Three young black men bursted in a white man's home in rural Northern California.
The homeowner admits to fatally shooting two of them - but it is the surviving black man who is facing murder charges in a trial that begins Thursday in a remote county north of the San Francisco Bay Area.
With an explosive mixture of race, death and a rarely used legal doctrine, the case of Renato Hughes Jr. has brought unprecedented attention to Lake County, where wine country aspirations overlay a long farming tradition.
The case has taken on racial overtones in part because of the sparsely populated county's racial makeup, which defies state trends by remaining 91 percent white and 2 percent black.
The prosecutor has argued race played no part in the charges stemming from the Dec. 7 shootings, in which homeowner Shannon Edmonds shot San Franciscans Rashad Williams and Christian Foster in the back.
Hughes Jr., also of San Francisco, escaped, only to face first-degree murder charges in connection with the deaths of his childhood friends.
Prosecutors say the men intended to steal marijuana when they invaded Edwards' home, while the defense maintains the shooting stemmed from a botched drug deal at the home of a known drug dealer.
Lake County's District Attorney Jon Hopkins is not charging the white homeowner but is instead invoking the Provocative Act doctrine, which allows him to charge Hughes with murder for taking actions that prosecutors say spurred Edmonds to kill.
"It was pandemonium in there," said Hopkins. "He (Hughes) had a responsibility for setting the whole thing in motion by his actions and the actions of his accomplices."
Edmond's stepson, then-high school junior Dale Lafferty, became brain damaged as a result of the baseball bat beating he took during the melee, and now lives in a rehabilitation center, prosecutor said.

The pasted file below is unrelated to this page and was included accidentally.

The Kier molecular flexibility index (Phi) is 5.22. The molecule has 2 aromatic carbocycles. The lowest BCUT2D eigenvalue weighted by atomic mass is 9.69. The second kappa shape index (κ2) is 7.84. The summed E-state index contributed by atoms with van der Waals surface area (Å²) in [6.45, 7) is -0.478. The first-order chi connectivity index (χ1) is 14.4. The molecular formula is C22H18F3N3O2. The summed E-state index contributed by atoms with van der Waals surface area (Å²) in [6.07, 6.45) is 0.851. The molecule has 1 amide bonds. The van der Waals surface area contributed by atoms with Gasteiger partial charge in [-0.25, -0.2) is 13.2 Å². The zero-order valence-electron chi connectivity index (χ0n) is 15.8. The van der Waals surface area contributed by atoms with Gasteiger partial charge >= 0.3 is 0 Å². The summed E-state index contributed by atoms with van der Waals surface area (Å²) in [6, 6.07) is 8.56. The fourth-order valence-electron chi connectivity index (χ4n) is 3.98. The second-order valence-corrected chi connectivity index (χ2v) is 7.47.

Prosecutors said Edmonds was not charged because they could not prove before a jury that he did not act reasonably in defense of himself, his property and his family members, who were asleep during the 4 a.m. incident.
The case has energized the San Francisco civil rights community, and the National Association for the Advancement of Colored People. Charging the young man with murder with special circumstances, robbery, burglary, attempted murder and assault with a deadly weapon defies common sense and smacks of the disparity young black men face within the legal system, the civil rights advocates say.
"The charges they're giving this young man do not fit the crime," said the Reverend Amos Brown, head of the San Francisco chapter of the NAACP, and pastor at Hughes' church.
Brown and other NAACP officials point instead to the homeowner, Edmonds, the man who acknowledged pulling the trigger, and ask why he is walking free. Tests showed Edmonds had marijuana and prescription medication in his system the night of the shooting. Edmonds had a prescription for the drugs to treat depression.
"This man had no business killing these boys," Brown said. "They were shot in the back. They had fled."
The Provocative Act doctrine is exceptional because it does not require prosecutors to prove the accused showed intent to kill, said Tony Serra, a criminal defense attorney who gained prominence in the 1960s defending Black Panthers.
"It's one of the harsher aberrations in murder law," Serra said.
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